Liturgy: a fixed set of ceremonies, words, etc., that are used during public worship in a religion.
From the Greek leitourgia, liturgy means literally “the work of the people.” In a liturgical church, such as St. Augustine’s Anglican Church, the term liturgy denotes the expectation that the people (congregation) do the “work” of responding to the priest. The people assume a very active role in the celebration of the Mass, as opposed to a passive observer role.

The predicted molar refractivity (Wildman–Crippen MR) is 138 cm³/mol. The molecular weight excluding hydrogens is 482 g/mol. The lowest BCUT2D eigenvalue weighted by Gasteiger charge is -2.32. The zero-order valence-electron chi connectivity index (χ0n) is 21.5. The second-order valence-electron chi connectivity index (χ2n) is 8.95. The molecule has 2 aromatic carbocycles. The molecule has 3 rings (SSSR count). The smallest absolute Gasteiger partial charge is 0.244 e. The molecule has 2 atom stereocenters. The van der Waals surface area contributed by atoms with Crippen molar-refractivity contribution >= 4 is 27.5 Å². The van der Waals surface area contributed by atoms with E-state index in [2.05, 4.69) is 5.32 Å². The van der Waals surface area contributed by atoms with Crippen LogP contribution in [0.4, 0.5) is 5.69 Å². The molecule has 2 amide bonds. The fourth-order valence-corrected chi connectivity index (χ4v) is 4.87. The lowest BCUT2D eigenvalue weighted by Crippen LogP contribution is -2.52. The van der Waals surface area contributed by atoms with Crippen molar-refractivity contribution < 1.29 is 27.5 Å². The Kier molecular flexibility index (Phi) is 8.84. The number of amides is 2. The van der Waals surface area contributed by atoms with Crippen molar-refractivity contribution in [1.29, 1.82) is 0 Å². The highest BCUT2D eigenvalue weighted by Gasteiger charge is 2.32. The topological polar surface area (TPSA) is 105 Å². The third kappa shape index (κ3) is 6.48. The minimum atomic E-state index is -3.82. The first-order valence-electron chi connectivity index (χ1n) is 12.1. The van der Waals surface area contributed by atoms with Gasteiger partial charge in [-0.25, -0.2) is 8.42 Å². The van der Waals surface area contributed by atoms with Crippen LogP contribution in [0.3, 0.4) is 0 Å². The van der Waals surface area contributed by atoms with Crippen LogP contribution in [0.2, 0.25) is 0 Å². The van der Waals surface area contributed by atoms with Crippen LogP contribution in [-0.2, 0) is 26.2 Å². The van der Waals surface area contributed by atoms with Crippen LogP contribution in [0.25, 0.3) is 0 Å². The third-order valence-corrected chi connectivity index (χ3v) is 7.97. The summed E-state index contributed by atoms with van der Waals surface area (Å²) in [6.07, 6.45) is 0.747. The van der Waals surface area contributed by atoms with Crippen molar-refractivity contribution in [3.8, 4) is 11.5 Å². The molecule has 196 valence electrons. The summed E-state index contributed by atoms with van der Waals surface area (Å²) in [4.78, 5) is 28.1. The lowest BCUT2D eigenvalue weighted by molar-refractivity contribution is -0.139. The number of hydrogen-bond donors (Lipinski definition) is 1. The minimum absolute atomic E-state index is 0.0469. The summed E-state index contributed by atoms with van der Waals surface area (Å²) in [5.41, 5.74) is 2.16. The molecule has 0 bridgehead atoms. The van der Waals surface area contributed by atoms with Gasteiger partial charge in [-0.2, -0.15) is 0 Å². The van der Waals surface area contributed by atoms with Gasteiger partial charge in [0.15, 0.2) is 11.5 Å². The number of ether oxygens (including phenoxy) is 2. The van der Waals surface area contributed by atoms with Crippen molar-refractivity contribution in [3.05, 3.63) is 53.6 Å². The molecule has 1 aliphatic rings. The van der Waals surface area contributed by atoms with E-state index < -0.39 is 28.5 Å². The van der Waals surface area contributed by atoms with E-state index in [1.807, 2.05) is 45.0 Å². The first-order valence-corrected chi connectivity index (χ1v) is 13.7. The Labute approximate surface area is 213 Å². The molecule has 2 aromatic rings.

When asked why he loves the liturgy of the Orthodox Anglican Church so much, Canon Rusty responded; “The liturgy involves everything that we are and every sense we have. We stand to praise, we sit to learn and we kneel to pray. We see the icons and symbols, we hear the music, prayers, ritual and teaching, we taste the body and blood of Christ, we smell the incense and we feel the touch of many things. Truly, the liturgy engages our entire being. There are no spectators in a liturgical Mass!”